Catch Hamlet @ TCR Before It’s Gone!

Catch Hamlet @ TCR Before It’s Gone!

Hamlet. A story of family drama, murder, fighting lovers, brewing wars and ghosts–Hamlet is a Shakespeare that cannot be missed. And it is Theatre Cedar Rapid’s first Shakespeare production in 30 years, to boot! Two shows remain, Friday the 15th and Saturday the 16th. Catch it before it’s gone.

Many are likely familiar with Hamlet, have read the play in school, seen a public production, or know one of the modern-day film remakes. But every director who takes a look at Hamlet approaches it differently. Jason Alberty, director of the Hamlet production at Theatre Cedar Rapids chose to put on a show that is fast-paced. The plot is slimmed and cut to the point. The Fortinbras sub-plot, and the sections on wars and political dramas in other countries, are removed for a show that centers around our star Hamlet, his family, and his friends. These are the stories that will resonate with any audience, and the director was smart to focus the production in this way.

This directional focus plays up the true friendship between Hamlet and Horatio, and it shows a softer side of Hamlet toward Ophelia. It shows how he jokes and fights with his friend. It shows he really cares for people: Ophelia, his father, his mother.. but how deeply troubled he is by what’s happened before the show begun. This is an angle on Hamlet that I’ve always enjoyed–one thats focus is wrapped around this confused, fraught, emotional main character. It is a hard look into a very loyal young man who has just lost his father and is dealing with his mother. And Matthew James played a wonderful Hamlet.

Alberty’s directoral choices, focused the play smartly on the young characters of the production. Because he chose to focus on these relationships, it creates a play that will appeal to a modern-day viewing audience. Audiences of all generations and ages understand sibling bonds, best friends who don’t always agree, and dramatic teenage love sagas. And Hamlet has all of that in force.

In this way, Ophelia and Laertes got to have their fantastic brother-sister scene early on in the show (it’s moments like these that you always hope won’t get cut when someone is trying to put on a fast production of a lengthy play). And MC Cole who plays Ophelia is delightful and spunky when need be– only making Ophelia’s eventual heart-broken madness more stark and tragic when that time comes. The production and effects are well done in the whole show, but one of the most memorable moments in this performance is definitely the singing scene that belongs to Ophelia played by the terrifically casted Cole.

All in all, Hamlet is a classic story that needs no build-up, and the performances put on by the folks at TCR do not disappoint. It is entertaining, relevant and well-acted. See it before it’s gone!


“Get Your Clapper Boards Ready”

“Get Your Clapper Boards Ready”

Completely Hollywood Abridged at The Old Creamery Theatre.

Out in Middle Amana, Iowa there is a cool black-box theater that puts on hilarious shows like Completely Hollywood Abridged. The Old Creamery Theatre is a professional, not-for-profit theatre company founded in 1971.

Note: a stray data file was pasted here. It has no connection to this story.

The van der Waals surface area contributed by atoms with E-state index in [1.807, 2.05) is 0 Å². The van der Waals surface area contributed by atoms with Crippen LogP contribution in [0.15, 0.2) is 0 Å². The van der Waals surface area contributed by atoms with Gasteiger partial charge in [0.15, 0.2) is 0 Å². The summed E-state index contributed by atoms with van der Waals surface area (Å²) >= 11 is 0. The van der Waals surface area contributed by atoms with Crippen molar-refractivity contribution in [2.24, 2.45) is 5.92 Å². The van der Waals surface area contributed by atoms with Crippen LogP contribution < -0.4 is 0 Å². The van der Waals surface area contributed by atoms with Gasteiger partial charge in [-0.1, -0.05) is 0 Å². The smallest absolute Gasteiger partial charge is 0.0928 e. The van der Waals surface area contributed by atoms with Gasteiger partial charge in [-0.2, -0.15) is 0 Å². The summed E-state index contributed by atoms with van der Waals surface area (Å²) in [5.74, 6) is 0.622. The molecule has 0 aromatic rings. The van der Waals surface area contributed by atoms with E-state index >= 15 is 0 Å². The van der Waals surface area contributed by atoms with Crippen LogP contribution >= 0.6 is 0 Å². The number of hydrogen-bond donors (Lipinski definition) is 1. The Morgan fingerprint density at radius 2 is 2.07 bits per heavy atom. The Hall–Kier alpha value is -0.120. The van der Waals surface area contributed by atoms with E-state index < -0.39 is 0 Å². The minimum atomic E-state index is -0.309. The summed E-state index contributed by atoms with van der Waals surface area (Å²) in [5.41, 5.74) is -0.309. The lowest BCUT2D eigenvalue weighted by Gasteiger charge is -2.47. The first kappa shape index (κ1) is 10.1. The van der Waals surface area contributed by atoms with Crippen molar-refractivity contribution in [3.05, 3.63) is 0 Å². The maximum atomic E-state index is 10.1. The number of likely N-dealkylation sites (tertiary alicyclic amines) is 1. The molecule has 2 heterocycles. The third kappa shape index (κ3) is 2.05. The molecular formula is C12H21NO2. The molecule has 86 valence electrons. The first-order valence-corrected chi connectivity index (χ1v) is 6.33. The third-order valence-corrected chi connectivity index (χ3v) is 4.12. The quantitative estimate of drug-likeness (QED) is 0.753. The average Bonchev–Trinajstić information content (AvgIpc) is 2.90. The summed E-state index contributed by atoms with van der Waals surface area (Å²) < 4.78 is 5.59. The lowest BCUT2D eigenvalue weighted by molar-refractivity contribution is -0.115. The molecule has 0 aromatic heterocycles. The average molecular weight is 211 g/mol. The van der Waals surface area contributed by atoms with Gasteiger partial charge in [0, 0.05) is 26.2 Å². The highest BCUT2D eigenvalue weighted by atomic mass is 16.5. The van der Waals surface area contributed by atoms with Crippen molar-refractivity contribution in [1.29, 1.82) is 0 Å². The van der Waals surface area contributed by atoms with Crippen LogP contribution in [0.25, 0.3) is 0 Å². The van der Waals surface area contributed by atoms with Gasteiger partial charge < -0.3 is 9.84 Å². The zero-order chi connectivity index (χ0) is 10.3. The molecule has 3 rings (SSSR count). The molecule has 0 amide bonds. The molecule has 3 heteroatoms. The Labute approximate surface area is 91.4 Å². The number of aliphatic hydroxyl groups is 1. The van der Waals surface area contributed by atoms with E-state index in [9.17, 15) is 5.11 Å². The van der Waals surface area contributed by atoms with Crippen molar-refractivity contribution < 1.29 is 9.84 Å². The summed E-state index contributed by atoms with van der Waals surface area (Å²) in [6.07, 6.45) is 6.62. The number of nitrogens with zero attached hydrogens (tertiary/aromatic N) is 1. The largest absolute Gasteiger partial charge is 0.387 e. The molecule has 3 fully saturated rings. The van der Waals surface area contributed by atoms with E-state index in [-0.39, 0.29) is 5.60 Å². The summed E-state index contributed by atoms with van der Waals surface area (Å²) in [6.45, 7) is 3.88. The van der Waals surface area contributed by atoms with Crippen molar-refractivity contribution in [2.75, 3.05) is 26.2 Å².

Completely Hollywood Abridged comes from a group of writers who “reduce” and “abridge” long histories and literature. They’ve done Shakespeare and the Bible, and now they’ve abridged this history of Hollywood. With those three it’s the same dramas, different lines, no?

Anyway, even in its abridged format this play is still huge. It’s over two hours and the three actors pack in an impressive amount of words per minute. The actors have to talk fast and literally run around the stage throughout the whole show to get all 186 film references in. The actors and writing are both very funny, but the comedy is also really physical. The actors change in and out of crazy costumes and props time and time again. You can tell this play was really fun for them to do– and so funny– but kudos to the for working hard for it. I got exhausted just watching them!

Completely Hollywood Abridged plays up a lot of film elements that Hollywood buffs and casual movie fans alike will find funny and interesting. For example, the actors try to determine whether all films can be fit into a combination of common themes. They boil it down to: 1) Jesus Story 2) Boy Meets Girl 3) Coming of Age 4) Fish Out of Water, and anything else is just a combination of these. Just try to disagree with them. We had fun playing with this element even after we left the show.

The play is really fun, and viewers with any knowledge of film will enjoy it, but of course the more you catch the more fun you’ll have.  Completely Hollywood Abridged runs through April 17 on the Old Creamery’s Studio Stage, with shows on Thursdays and Sundays at 2:00 pm and on Fridays and Saturdays at 7:30 pm. The Studio Stage is located in Middle Amana at 3023 220th Trail. Sometimes it’s difficult to find cultural entertainment at 2:00 on Sunday afternoon entertainment, and Amana is just the perfect place to spend such a day. Visit the shops and restaurants, catch a show at Old Creamery, and by the time you’re out of Completely Hollywood Abridged, you still have time to tally up who caught the most movie references over a beer at Millstream Brewery.

Completely Hollywood Abridged stars Nate Curlott, Seth Hunter, and Sean McCall. Directed by Magdalene Spanuello, a Chicago-based director and choreographer.


Next to Normal @ TCR

Next to Normal @ TCR

By: Curtis Stochl & Emily Weber